Village board approves the iconic Cloud House for use as a legal short term rental – Hudson Valley One

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The iconic Cloud House in the Village of New Paltz has been approved for use as a legal short-term rental by the planning board, a move which could establish the framework for similar projects in the future. 

The property housing the roughly 1,700-square-foot second floor two-bedroom apartment at 5 Church Street is owned by Inyoung Cho and Seung Yup Kang, who came before the planning board in November seeking permission to allow them to rent the space short-term while they weren’t using it themselves during visits to New Paltz. 

The first floor of the Cloud House is occupied by Krishna Kitchen, an Indian restaurant that serves vegan and vegetarian cuisine, has been open for nearly three years. Cho and Kang own another rental property in the village as well. 

“The short-term rental option would allow them to coordinate their visits to New Paltz with those for the tenants where long-term rental option only wouldn’t allow that,” said Allen Ross of New Paltz firm Allen Ross Architecture during a November meeting of the planning board. “So the way the short-term rental would work is that when the tenants weren’t there, they could come to New Paltz to maintain the property to look in on whatever has to happen.”

Ross added that Cloud House was previously a traditional rental, but that didn’t work out due to a disruptive tenant. 

The Cloud House is in the village’s B-2 business district, with planning board members allowing for leniency that might not apply in the case of a short-term rental unit in a residential area. 

“The way the code is written, it’s quite restrictive of short-term rentals in residential districts and that’s where you’ll find that, for example, an exception is that buildings that are owner occupied are allowed to have short-term rentals,” said attorney Emily Svenson, consulting for the planning board. “That all applies to residential districts. This is in a business district, so I think the idea is that it’s not changing the character of a neighborhood in the same way because it’s oriented towards commercial use already.”

Short-term rental use must comply with municipal housing requirements, identified in chapter 129, article IV. The regulations were established to protect housing affordability for long-term residents in residential districts and primarily residential neighborhoods, to preserve the balance of commercial and residential neighborhoods, to ensure the safety of current and future residents and visitors, and to limit the risk of increased noise, trash, traffic, parking and other detrimental impacts. 

Cloud House was identified by Village of New Paltz Deputy Mayor Alexandria Wojcik in a Spectrum News report from early January as flouting a 2021 law banning short-term rentals when the host is not the primary resident.

“There’s all these different people coming in every couple days, total strangers, tourists; nobody lives there,” Wojcik said while standing in front of Cloud House in the Spectrum clip. “So it just becomes this weird void on a block.”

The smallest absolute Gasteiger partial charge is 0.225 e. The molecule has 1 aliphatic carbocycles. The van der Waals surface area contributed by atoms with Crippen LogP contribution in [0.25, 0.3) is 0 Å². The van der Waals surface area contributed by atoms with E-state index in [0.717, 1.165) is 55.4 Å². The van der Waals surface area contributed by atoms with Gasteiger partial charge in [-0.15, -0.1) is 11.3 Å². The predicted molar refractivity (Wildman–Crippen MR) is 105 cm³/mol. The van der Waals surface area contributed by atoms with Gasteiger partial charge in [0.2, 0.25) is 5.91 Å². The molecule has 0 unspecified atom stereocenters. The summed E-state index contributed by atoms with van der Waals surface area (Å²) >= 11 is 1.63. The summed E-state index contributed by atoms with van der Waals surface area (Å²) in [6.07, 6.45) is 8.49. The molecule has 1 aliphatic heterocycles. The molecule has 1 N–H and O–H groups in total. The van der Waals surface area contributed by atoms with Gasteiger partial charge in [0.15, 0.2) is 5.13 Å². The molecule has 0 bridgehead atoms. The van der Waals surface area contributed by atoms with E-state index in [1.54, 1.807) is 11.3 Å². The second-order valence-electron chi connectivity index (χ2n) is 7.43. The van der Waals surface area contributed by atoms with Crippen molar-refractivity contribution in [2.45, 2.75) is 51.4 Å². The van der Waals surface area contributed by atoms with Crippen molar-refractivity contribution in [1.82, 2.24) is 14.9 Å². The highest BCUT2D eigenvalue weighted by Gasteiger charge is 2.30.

The village maintains an annual list of rental properties, including legal short-term units; Cloud House is not currently on that list, but the law allows for property owners to seek a special use permit to operate a short-term rental.

Though Cloud House is located within a business district, it will be held to the same standards as any other approved short-term rental property, and will require annual registration and inspection by the village building department. The approval also limits the number of short-term occupants to four, though that followed some back and forth. 

“I did look at the floor plan and the two bedrooms and a living room, and I don’t think that there would be anything wrong if they had a pullout bed in the living room,” said planning board member Amy Cohen.“If there was a couple there with a child and the child slept on a pullout couch in the living room, I don’t think it would matter to anybody in this village. I’m not saying that we should pack people into an apartment like sardines, but looking at the floor plan, to me, I think that the maximum occupancy could be five people.”

Fellow Board member Terry Dolan disagreed. 

“I appreciate the example of a child on a couch, but it may not be a child,” he said. “I would rather leave it at four myself.”

Planning board member Rich Souto said it was imperative for the planning board to craft their approval for the Cloud House with the understanding that it would likely be referenced by future short-term rental applications. 

“We’re likely to see more of these types of applications moving forward,” Souto said. “Are there any considerations for a number of rental nights or continuous rental or any sort of things like that that this board might just remind ourselves about or understand for the future applications as well?”

Village code identifies short-term rentals as 30 days or fewer. 

Prior to the approval by the planning board, the Cloud House was not open as a short-term rental, though it has previously served that purpose before, with listings on popular websites like Airbnb and VRBO. As of press time the property is still set on those websites with a 30-day minimum and has not yet shifted to short-term.

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